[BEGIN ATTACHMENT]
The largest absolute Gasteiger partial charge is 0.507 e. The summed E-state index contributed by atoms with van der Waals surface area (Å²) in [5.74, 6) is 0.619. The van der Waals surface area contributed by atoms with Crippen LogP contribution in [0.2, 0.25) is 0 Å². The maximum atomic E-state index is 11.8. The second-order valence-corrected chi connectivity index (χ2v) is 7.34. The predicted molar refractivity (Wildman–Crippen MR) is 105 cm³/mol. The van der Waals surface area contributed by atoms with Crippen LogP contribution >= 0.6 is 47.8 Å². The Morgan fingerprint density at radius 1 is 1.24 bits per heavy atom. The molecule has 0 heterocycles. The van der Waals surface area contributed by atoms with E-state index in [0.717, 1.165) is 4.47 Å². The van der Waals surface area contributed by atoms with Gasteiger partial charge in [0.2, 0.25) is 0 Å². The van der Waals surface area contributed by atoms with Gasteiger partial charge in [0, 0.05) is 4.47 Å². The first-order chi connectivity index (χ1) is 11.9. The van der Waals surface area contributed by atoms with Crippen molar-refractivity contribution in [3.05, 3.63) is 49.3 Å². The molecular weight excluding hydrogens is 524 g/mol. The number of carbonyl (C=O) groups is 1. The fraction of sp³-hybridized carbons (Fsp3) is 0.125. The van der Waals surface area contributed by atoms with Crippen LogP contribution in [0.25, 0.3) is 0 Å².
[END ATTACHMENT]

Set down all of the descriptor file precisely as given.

The largest absolute Gasteiger partial charge is 0.507 e. The summed E-state index contributed by atoms with van der Waals surface area (Å²) in [5.74, 6) is 0.619. The van der Waals surface area contributed by atoms with Crippen LogP contribution in [0.2, 0.25) is 0 Å². The maximum atomic E-state index is 11.8. The second-order valence-corrected chi connectivity index (χ2v) is 7.34. The predicted molar refractivity (Wildman–Crippen MR) is 105 cm³/mol. The van der Waals surface area contributed by atoms with Crippen LogP contribution >= 0.6 is 47.8 Å². The Morgan fingerprint density at radius 1 is 1.24 bits per heavy atom. The molecule has 0 heterocycles. The van der Waals surface area contributed by atoms with E-state index in [0.717, 1.165) is 4.47 Å². The van der Waals surface area contributed by atoms with Gasteiger partial charge in [0.2, 0.25) is 0 Å². The van der Waals surface area contributed by atoms with Gasteiger partial charge in [0, 0.05) is 4.47 Å². The first-order chi connectivity index (χ1) is 11.9. The van der Waals surface area contributed by atoms with Crippen molar-refractivity contribution in [3.05, 3.63) is 49.3 Å². The molecular weight excluding hydrogens is 524 g/mol. The number of carbonyl (C=O) groups is 1. The fraction of sp³-hybridized carbons (Fsp3) is 0.125. The van der Waals surface area contributed by atoms with Crippen LogP contribution in [0.25, 0.3) is 0 Å².